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OECD Lauds Cooperative UK-Liechtenstein TIEA


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Apr 17, 2009
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Liechtenstein Prime Minister Klaus Tschütscher (pictured) and Stephen Timms, Financial Secretary to the UK Treasury, signed a tax information exchange agreement (TIEA) on August 11. The two countries agreed on a joint model for cross-border cooperation to ensure a due process for past and future tax claims.

"This agreement sets out a pragmatic path that includes in a cooperative way all parties involved: clients, financial intermediaries and both governments," said Tschütscher. "Where the effectiveness of international cooperation in tax matters through OECD standard solutions reaches a limit, we pursued a tailor-made approach. One that ensures legal certainty and helps bridging the individual interests involved," he added.

The TIEA provides for particularly favorable conditions for the self-declaration of clients with tax arrears in the UK. Compared with the UK's recently announced New Disclosure Opportunity for taxpayers, the conditions in the agreement with Liechtenstein include a reduced period for assessing outstanding tax claims and the option of flat-rate taxation. The program will run from 2010 to 2015, and is available to new and existing clients. Under the text of the agreement, British and Liechtenstein authorities will work together to provide guidance on the tax treatment of customers of Liechtenstein financial intermediaries.

"With this agreement we are creating a stable and reliable regulatory framework and for the client the possibility to make use of an attractive option," said Tschütscher.

In a statement, the Liechtenstein government underscored that within the framework laid down by the agreement, the UK will not in any way seek to restrict or discriminate against Liechtenstein's financial services or its economy. It further noted that following the conclusion of the TIEA, the two countries are to negotiate an additional treaty for the avoidance of double taxation. "This meets a central demand of the Liechtenstein government to strengthen the international market access of our industry," Tschütscher explained.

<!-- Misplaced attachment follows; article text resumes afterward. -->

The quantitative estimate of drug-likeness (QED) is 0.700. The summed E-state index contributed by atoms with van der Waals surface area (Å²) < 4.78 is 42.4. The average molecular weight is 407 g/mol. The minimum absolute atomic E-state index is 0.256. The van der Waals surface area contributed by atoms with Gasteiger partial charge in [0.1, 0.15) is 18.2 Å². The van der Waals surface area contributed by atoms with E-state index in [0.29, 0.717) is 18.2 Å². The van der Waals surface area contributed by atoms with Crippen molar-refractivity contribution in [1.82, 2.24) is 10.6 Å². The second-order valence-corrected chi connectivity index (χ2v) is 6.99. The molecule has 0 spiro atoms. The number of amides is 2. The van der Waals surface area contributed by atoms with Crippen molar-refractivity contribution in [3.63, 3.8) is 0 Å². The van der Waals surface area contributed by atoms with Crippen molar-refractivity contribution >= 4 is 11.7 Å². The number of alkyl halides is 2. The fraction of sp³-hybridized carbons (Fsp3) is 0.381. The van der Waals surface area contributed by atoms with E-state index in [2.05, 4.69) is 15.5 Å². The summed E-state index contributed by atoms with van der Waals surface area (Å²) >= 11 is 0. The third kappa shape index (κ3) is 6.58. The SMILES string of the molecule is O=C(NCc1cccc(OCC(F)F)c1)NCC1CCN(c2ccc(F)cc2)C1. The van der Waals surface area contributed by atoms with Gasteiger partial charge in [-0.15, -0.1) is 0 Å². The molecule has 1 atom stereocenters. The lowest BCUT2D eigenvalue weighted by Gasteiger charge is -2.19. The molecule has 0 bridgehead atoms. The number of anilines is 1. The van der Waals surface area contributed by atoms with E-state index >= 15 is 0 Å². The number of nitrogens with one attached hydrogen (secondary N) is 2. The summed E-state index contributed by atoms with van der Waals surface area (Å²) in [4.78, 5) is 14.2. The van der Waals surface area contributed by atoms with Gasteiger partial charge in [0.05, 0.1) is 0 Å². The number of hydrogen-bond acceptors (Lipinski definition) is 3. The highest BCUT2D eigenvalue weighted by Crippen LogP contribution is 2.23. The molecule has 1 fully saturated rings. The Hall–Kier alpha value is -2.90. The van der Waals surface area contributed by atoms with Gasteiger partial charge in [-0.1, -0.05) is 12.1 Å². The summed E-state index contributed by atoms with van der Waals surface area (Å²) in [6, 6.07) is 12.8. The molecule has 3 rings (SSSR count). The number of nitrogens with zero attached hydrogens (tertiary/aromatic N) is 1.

In June 2008, Liechtenstein had already offered EU states the OECD standard on international cooperation in tax matters within the framework of bilateral agreements. On March 12, 2009, the Liechtenstein government expanded this offer and recognized the OECD standard as a binding global standard. Since then, a TIEA has been concluded with the United States, and another has been initialed with Germany.

Lauding the agreement, and its self-declaration provisions, Jeffrey Owens, Director of the OECD’s Centre for Tax Policy and Administration, said:

“The announcement shows that the era of bank secrecy as a shield for tax evaders is coming to an end. This confirms Liechtenstein’s willingness to position itself as a legitimate financial center which is prepared to compete on the basis of the services that it provides."

"It also shows that OECD countries are increasingly recognizing the benefits, in this changing environment, of voluntary compliance strategies that encourage taxpayers to come forward and declare income and assets held offshore. I am particularly pleased about the innovative and co-operative design of this joint UK-Liechtenstein initiative which may well serve as a model for other countries," Owens concluded.

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